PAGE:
If you are impressed with computer models, then you don’t know the magic tricks of programmers who can sneak intelligently-designed information in the side door while you are distracted.  Do these models have anything to do with the real history of the world?  How could they ever know?  Anything is possible with the magic wand of “long evolutionary time scales.”   What if the time scales are not evolutionary, but entropic?  The apparatus for evolutionary magic is always hidden in the black boxes of millions of years where nobody can watch.  Abracadabra!  You see that “collective information-sharing protocols emerge” through “code attraction.”  Why, they even have a computer to demonstrate it.  Dime-store magic tricks are more credible than this.  These guys just stole ID words (information, sharing, protocol) to make translation machinery “emerge” from a black, purposeless hat.  Presto, change-o.  Demand your money back.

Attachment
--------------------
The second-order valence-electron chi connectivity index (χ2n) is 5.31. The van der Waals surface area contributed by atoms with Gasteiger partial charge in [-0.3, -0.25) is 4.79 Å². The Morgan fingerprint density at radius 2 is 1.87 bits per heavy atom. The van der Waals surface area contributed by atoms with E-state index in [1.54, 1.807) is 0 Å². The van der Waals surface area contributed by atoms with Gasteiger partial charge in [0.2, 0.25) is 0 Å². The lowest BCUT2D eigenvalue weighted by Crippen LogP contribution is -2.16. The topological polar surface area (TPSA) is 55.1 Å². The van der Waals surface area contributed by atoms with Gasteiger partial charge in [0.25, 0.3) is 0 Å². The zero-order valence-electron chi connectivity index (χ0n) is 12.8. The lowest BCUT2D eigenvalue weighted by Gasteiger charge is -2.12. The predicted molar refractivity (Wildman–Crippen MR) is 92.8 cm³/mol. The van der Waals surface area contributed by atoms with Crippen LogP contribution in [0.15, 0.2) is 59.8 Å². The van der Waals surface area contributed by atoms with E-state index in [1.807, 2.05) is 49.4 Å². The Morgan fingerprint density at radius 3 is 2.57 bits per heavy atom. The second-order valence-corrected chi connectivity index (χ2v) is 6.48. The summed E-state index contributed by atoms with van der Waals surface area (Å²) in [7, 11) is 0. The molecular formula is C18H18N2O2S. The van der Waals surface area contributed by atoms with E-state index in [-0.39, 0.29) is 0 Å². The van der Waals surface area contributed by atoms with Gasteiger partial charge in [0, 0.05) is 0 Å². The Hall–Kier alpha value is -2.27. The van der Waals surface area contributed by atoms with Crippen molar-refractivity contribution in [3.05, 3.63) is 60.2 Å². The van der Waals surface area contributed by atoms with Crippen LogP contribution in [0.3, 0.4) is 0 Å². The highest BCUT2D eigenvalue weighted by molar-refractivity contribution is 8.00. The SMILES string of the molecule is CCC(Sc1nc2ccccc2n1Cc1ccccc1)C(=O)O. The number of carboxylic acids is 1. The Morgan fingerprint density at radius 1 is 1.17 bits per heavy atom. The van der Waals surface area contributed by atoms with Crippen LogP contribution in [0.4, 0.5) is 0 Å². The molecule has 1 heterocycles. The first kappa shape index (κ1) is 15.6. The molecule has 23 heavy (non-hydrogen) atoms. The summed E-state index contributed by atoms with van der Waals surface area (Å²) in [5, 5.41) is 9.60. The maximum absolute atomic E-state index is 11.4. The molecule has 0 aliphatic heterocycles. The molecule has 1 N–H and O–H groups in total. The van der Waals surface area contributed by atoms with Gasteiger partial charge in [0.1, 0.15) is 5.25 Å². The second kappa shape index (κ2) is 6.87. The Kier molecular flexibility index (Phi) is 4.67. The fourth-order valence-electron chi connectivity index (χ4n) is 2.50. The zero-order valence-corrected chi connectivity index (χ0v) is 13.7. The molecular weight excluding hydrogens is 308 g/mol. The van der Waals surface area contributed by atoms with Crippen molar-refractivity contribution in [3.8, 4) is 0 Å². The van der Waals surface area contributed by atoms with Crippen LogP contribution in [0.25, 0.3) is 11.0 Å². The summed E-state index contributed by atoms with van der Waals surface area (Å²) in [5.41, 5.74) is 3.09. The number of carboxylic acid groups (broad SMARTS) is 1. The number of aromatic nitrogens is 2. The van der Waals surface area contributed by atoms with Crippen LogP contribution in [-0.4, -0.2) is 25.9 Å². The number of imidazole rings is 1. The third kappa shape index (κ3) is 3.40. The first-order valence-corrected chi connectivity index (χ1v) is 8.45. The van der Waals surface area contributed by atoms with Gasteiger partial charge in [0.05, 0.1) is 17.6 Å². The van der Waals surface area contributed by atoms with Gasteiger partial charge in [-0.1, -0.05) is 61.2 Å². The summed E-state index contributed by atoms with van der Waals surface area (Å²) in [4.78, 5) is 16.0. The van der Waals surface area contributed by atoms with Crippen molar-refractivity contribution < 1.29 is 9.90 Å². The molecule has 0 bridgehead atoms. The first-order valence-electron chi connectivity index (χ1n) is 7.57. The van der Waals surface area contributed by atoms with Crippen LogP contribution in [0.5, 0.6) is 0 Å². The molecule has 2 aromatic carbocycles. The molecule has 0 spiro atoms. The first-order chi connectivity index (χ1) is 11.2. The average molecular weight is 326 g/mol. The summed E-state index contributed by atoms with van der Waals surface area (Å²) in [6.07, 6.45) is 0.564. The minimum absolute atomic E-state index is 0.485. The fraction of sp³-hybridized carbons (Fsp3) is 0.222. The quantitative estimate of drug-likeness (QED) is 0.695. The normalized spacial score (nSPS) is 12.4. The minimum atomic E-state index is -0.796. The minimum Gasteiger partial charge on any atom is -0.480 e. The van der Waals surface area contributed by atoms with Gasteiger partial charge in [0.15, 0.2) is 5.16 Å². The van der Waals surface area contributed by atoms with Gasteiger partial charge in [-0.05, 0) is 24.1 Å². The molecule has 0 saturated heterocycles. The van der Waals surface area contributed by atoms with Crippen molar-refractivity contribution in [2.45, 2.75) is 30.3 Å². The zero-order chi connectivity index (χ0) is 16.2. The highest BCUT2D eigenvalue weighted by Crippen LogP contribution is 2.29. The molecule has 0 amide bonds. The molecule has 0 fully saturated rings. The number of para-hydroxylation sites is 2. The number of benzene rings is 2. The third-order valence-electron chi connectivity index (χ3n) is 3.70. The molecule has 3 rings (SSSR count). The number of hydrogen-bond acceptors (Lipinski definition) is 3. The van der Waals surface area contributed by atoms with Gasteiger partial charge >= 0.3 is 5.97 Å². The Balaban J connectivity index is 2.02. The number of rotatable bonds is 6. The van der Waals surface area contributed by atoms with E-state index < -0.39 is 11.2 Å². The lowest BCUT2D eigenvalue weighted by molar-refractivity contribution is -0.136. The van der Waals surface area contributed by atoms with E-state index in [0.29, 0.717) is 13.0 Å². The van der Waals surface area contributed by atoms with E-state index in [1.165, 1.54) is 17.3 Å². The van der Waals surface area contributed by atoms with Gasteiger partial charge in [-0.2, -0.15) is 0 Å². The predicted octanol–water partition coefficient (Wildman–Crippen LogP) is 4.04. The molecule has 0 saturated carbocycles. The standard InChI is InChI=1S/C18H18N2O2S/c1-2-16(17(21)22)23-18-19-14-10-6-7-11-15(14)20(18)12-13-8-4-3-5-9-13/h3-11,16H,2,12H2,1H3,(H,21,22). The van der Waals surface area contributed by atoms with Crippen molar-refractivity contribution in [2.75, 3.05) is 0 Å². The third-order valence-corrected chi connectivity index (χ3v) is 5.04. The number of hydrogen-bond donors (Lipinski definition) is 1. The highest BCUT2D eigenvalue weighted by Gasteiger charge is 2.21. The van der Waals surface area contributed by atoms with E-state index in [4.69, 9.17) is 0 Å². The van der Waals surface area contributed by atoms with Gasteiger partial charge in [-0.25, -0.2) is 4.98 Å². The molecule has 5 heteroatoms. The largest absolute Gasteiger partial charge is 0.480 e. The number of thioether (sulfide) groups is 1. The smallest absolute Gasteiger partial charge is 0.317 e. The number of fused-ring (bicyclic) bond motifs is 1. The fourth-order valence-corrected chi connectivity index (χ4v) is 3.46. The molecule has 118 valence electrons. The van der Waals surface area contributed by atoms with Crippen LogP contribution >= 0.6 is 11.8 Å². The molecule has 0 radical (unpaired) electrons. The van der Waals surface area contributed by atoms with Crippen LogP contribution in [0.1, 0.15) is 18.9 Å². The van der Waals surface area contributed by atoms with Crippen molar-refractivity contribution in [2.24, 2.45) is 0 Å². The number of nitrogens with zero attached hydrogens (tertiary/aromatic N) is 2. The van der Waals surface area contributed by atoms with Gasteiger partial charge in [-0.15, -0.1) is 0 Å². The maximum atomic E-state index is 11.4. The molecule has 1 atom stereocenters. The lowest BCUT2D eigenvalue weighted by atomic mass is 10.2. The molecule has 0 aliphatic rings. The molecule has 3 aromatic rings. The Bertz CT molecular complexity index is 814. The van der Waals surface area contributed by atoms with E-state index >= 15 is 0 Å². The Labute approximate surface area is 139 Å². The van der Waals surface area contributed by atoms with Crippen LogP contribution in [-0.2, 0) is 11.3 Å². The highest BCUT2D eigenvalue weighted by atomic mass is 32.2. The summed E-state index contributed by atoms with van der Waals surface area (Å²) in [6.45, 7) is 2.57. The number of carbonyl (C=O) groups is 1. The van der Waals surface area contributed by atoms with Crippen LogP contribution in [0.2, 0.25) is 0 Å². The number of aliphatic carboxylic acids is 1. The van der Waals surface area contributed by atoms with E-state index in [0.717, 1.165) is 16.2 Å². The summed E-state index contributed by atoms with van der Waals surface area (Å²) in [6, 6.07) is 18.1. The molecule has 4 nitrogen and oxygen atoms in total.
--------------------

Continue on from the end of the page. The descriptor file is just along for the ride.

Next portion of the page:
Ann Coulter in her new book Godless retells the joke about three hungry scientists on a desert island with a can of food, wondering how to open it.  The physicist suggests dropping it from a height.  The chemist suggests heating it till it pops open.  The economist says, “Assume a can opener.”  Woese, the king of Archaea with his underlings, has assumed not only a can opener but a whole kitchen in his imaginary world where evolutionary dreams come true (because – you see, we’re here – so that proves they did come true, doesn’t it, now?).  In his fantasyland, primitive organisms already possess rudimentary genetic codes and translation machinery, which he has assumed came from an RNA world preceding it (see 07/11/2002 for all the problems in that tale).  Unlike Darwin’s nasty beasts red in tooth and claw, his organisms start out like friendly smurfs in kindergarten, eager to play and share and learn new things.  They all freely exchange genetic subroutines that once in awhile prove “beneficial” (whatever that means).  The translations can be clumsy and incomplete, and the machinery might only partly work, but accuracy is not a concern in this land where mistakes always eventually lead to higher good.